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Restored Reputation

by B.A. Nilsson on August 16, 2012

Saint-Saens and His World
Bard Music Festival, Sosnoff Theater and Olin Hall, Bard College, Aug. 11

The panel discussion that opened the day’s events at this year’s Bard Music Festival was titled “Prodigy, Polymath, Globetrotter, and Reactionary.” When you consider that Saint-Saëns was the most famous French composer of the late 19th century, yet became consigned to the ranks of the second-rate a half-century later, there’s plenty of mystery to unravel—and the beginnings of it were revealed as scholars from America and France pieced through his early years.

The evening concluded with a rip-snorting performance of his “Organ” Symphony, a blow-the-roof off piece that pays to Berlioz—the “Dies Irae,” fulcrum of the finale of the Symphonie Fantastique, appears here in a much politer form—even as it shows how a late-romantic symphonic success can be achieved.

What caused this youthful prodigy, who could play all of the Beethoven sonatas before he’d reached his teens, who began composing mature-sounding symphonies not long after, to win such disdain? Lack of emotional affect, argued the BMF’s impresario, Leon Botstein. Saint-Saëns was not one to sing the extremes of, say, a Mahler, and he achieved a journeyman compositional technique without the trademark sounds that make many composers easy to identify.

Yet the Cello Sonata No. 1, which closed an afternoon program mimicking the kind of salon concert the composer enjoyed assembling, was as fine a work of its time for cello and piano as could be desired. Its three movements are classically crafted, yet it’s filled with unexpected touches of melody, rhythm and form. Cellist Edward Arron and pianist Gilles Vonsattel performed it with obvious affection.

Bookending the program was Saint-Saëns’s Caprice on Themes from Alceste, the opera by Gluck, reflecting the composer’s interest in Baroque music when such was hardly fashionable. Pianist Geoffrey Burleson, who is in the process of recording all of Saint-Saëns’s piano music, also provided an illuminating half-hour preconcert talk with musical illustrations, one of the facets of these events that keeps them fascinating.

And he played a Saint-Saëns arrangement of music (a popular scherzo) from Bizet’s Pearl Fishers, and accompanied violinist Giora Schmidt in the finger-busting Carmen Fantasy by Saint-Saëns’s friend, Sarasate, a performance dazzling enough to win an uncharacteristic (from this audience) roar of approbation.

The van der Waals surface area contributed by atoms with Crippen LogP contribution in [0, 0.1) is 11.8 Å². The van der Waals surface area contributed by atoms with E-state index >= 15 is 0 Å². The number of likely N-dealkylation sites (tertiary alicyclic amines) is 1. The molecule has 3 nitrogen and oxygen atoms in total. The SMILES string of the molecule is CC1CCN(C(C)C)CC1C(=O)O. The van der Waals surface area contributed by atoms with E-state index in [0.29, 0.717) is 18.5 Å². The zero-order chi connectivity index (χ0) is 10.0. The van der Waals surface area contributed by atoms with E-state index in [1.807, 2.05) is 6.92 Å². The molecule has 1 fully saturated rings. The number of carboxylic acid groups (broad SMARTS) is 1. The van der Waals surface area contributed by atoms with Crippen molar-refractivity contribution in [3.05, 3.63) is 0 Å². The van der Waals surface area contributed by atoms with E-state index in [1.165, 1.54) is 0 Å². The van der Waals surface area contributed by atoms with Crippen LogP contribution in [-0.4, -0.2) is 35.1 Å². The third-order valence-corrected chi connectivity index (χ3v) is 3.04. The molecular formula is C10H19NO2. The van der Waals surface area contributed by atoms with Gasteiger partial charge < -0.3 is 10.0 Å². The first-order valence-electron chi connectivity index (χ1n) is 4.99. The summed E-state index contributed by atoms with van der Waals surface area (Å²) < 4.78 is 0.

Among the other pleasant bits and pieces were Gottschalk’s ragtime-presaging “Bamboula,” played by Vonsattel, and the fantastically beautiful “Lakmé” duet by Delibes, sung with wrench-out-your-heart affection by soprano Lori Guilbeau and mezzo Jamie Van Eyck, with a total partner in pianist Pei-Yao Wang.

During the morning’s panel discussion, Botstein suggested that Saint-Saëns’s very first symphony, a work written when the composer was 15 but never published (and thus unnumbered) until 1974, could stand alongside Bizet’s Symphony in C or Prokofiev’s “Classical” symphony as a concert opener. To prove it, he conducted it as a concert opened that evening. You’d never think a teenager could produce such a fine finished product, even with its liberal borrowings from Mozart and (in spirit) Beethoven and Mendelssohn. But nobody ever advanced in the craft of composition without assimilating what’s come before.

The three-hour concert (and I loved its length) continued with Omphale’s Spinning Wheel, a tone-poem that proved Saint-Saëns could write program music with the best of them—and which every commentator avoided pointing out contained the theme for radio’s The Shadow. But that’s what I’m here for.

And what a treat to hear the composer’s Piano Concerto No. 5 for a second time in as many weeks! I did a little score study of the work between concerts, but still was surprised by its inventiveness. Soloist Danny Driver took a more steely approach to the piece than did Jean-Yves Thibaudet the week before, and it worked just as well, calling special attention to the nonstop virtuosity of the solo part.

Only at the Bard Festival will you get soloists on the order of violinist Miranda Cuckson and cellist Sophie Shao to play the Poet and Muse, a double concerto written late in the composer’s life. It’s too brief to easily program, but it has an easygoing charm that ought to destroy the canard that its composer was emotion-free.

And then the gentle strains of the “Organ” Symphony, the quick, doubled notes of its eventual first theme almost derailing the strings—but they rallied and got into a groove that swept them triumphantly through the piece. Organist Kent Tritle colored the second movement with pastels, then rattled the rafters with his fourth-movement fanfare.

As was pointed out at the morning symposium, in Saint-Saëns’s day you had to go to the concert hall to hear loud music, and this piece certainly delivers. Botstein is never bashful about pulling out stops.

Saint-Saëns seemed an unusual choice for one of Bard’s composer-intensive festivals. At the end of the day, my image of him changed to reveal him as an inevitable choice, meriting much, much more discovery.

The Bard Music Festival continues Aug. 17-19. See the Calendar section for complete concert details.